FIGS. 6 and 7 are diagrammatic perspective views of embodiments of a turbine engine shroud segment hanger shown generally at 48 according to forms of the present invention. Shroud segment hanger 48 can cooperate in a turbine engine shroud assembly to support the above described turbine engine shroud segment without application of excessive force to the shroud segment. Shroud segment hanger 48 comprises a hanger body shown generally at 50, including hanger body radially inner surface 52 and hanger body radially outer surface 54 spaced apart from hanger body radially inner surface 52. Hanger body 50 extends between spaced apart hanger body first and second axial edge portions, respectively 56 and 58, and first and second circumferential edge portions, respectively 60 and 62. Hanger 48 includes a hanger projection, shown generally at 64, extending axially along at least a portion of hanger radially inner surface 52 between hanger body axial edge portions 56 and 58, spaced apart from hanger body circumferential edge portions 60 and 62. In the drawings, hanger projection 64 is positioned axially between hanger body axial edge portions 56 and 58 along a midway portion of hanger body radially inner surface 52, spaced apart from hanger body circumferential edge portions 60 and 62 and conveniently integral with hanger body 50.

Hanger projection 64, shown in an axially segmented embodiment in FIG. 7, comprises at least first and second circumferentially spaced apart and opposed hanger bearing surfaces, respectively 66 and 68, of hanger projection 64 in FIG. 6, and hanger first and second bearing surface portions, respectively 67 and 69, of hanger projection segments 70 and 72 in FIG. 7. The hanger bearing surfaces and hanger bearing surface portions are of a selected surface shape matched for cooperating area registry with a selected shroud segment support surface shape. Conveniently such selected shape is planar as shown in more detail in phantom for hanger bearing surface 66 in FIG. 6 and hanger first bearing surface portion 67 in FIG. 7. For use in a turbine engine shroud assembly, hanger projection 64 can be provided in a number of hanger projection segments 70 and 72, as in FIG. 7, for support of a corresponding number of cooperating shroud segment projection hooks. One example is support of hooks 40 and 46, or hooks 42 and 44, in shroud segment projection array 38 in FIGS. 4 and 5 as described above. Hanger bearing surfaces 66 and 68, and hanger bearing surface segments 67 and 69, face generally radially outwardly, respectively generally toward hanger first and second hanger body circumferential edge portions 60 and 62.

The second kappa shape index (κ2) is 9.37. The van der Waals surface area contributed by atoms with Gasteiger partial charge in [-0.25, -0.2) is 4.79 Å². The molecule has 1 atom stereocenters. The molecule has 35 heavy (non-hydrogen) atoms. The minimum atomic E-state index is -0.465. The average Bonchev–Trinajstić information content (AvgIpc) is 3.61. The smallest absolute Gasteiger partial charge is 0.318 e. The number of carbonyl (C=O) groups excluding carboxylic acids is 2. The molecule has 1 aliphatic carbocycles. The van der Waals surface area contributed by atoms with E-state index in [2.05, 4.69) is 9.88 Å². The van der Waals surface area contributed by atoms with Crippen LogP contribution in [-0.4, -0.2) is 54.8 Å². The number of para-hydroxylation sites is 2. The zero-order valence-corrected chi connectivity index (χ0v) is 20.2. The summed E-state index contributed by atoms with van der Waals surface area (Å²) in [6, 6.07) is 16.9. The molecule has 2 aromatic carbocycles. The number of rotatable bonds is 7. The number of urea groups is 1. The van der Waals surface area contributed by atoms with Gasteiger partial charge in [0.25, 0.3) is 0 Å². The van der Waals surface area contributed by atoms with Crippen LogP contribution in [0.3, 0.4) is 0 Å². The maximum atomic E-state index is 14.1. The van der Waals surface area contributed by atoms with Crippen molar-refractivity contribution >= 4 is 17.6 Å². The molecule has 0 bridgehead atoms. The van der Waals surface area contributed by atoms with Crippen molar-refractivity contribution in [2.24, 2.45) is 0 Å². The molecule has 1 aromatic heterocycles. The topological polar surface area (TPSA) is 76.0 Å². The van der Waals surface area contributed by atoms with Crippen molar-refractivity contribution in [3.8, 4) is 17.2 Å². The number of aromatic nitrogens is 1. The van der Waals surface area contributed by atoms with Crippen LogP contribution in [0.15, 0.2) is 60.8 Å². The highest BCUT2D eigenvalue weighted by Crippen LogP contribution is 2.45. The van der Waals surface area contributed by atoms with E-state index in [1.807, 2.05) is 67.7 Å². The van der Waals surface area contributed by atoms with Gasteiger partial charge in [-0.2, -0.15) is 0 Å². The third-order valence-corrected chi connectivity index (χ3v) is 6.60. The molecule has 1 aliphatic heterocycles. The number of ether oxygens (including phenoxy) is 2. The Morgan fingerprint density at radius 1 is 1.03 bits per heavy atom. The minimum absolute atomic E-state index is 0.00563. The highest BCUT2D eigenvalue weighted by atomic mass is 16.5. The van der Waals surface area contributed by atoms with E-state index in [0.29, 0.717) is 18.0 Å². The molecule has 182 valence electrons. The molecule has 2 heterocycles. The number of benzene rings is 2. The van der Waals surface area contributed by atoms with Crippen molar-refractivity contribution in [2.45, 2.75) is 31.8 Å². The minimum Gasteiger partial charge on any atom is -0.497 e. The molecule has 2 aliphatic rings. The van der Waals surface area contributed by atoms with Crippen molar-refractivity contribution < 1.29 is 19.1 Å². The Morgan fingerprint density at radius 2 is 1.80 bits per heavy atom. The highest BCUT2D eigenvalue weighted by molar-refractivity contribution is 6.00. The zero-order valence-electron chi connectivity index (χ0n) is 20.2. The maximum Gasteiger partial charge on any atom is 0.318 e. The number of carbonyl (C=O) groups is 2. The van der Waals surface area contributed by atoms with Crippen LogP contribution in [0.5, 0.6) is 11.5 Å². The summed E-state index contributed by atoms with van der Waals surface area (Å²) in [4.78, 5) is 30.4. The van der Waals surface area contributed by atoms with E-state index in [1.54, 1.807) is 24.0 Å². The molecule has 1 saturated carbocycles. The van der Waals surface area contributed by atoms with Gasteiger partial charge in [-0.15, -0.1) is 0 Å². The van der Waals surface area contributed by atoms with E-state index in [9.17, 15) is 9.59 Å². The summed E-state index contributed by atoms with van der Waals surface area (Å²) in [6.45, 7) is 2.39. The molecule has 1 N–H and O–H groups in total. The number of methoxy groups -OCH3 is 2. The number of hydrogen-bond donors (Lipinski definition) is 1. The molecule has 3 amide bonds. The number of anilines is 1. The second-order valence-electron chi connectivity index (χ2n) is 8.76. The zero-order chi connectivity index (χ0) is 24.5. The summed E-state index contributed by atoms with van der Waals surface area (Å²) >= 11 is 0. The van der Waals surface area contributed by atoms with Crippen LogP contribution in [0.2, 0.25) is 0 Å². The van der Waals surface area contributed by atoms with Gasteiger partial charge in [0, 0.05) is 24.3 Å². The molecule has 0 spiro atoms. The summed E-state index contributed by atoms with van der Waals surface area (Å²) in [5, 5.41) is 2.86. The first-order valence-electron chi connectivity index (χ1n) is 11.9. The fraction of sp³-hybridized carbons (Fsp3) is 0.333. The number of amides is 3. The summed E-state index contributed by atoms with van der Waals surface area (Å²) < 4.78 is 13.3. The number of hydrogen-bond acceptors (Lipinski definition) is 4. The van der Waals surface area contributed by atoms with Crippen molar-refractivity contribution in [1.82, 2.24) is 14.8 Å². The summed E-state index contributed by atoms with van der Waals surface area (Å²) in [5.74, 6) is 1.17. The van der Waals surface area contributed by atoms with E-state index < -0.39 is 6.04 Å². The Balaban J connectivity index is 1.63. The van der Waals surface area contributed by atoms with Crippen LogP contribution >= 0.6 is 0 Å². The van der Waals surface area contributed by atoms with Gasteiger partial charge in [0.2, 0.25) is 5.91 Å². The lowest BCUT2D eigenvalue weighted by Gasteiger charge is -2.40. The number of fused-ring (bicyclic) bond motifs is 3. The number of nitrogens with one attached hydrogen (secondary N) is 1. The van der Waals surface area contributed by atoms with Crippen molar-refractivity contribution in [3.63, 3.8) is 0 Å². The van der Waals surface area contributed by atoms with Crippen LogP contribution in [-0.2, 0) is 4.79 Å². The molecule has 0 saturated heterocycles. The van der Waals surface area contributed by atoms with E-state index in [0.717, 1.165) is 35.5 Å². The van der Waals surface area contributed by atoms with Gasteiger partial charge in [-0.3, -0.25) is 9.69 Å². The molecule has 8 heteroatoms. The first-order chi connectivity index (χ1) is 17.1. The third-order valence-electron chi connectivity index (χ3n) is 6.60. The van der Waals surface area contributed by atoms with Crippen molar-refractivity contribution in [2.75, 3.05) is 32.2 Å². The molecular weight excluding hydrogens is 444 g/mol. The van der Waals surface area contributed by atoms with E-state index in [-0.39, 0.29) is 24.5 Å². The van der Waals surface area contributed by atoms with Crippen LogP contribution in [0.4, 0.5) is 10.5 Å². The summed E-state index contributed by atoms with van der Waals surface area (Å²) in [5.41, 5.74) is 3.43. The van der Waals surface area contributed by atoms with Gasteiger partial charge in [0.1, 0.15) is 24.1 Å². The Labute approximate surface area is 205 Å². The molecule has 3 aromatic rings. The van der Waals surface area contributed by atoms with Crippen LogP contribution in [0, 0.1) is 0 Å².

An example of a turbine engine shroud assembly is shown in the diagrammatic fragmentary partially sectional axial view of FIG. 8. A plurality of shroud segments 10, for example shroud segments as in FIG. 1, is assembled circumferentially; and a plurality of shroud segment hangers 48, for example shroud hangers as in FIG. 6, is assembled circumferentially, radially outwardly about and supporting the shroud segments. Each shroud segment hanger 48, radially outwardly of shroud segments 10, is assembled with a hanger projection 64 between a pair of adjacent shroud segments 10 axially along and in juxtaposition with, in this example radially away from, an axial interface or gap 74 between adjacent shroud segments 10. Hanger bearing surfaces 66 and 68 are for registry with and support of a pair of circumferentially adjacent shroud segments 10 at respective cooperating shroud segment support surfaces 28 and 30. In the embodiment of FIG. 8, hanger bearing surface 66 is in registry with and carries cooperating segment support surface 30, and hanger bearing surface 68 is in registry with and carries cooperating segment support surface 28. In that embodiment, fluid seal 76 is provided radially outwardly of interface 74, for example carried in recess 78 of hanger projection radially inner surface 80. Fluid seal 76, one form of which is a metallic bar seal of a type frequently used in turbine engines, is provided to inhibit radially outward flow or leakage of fluid from a turbine engine flowpath. Also shown in the embodiment of FIG. 8 is hanger support 82 through which hanger 48 is carried by typical turbine engine structure (not shown).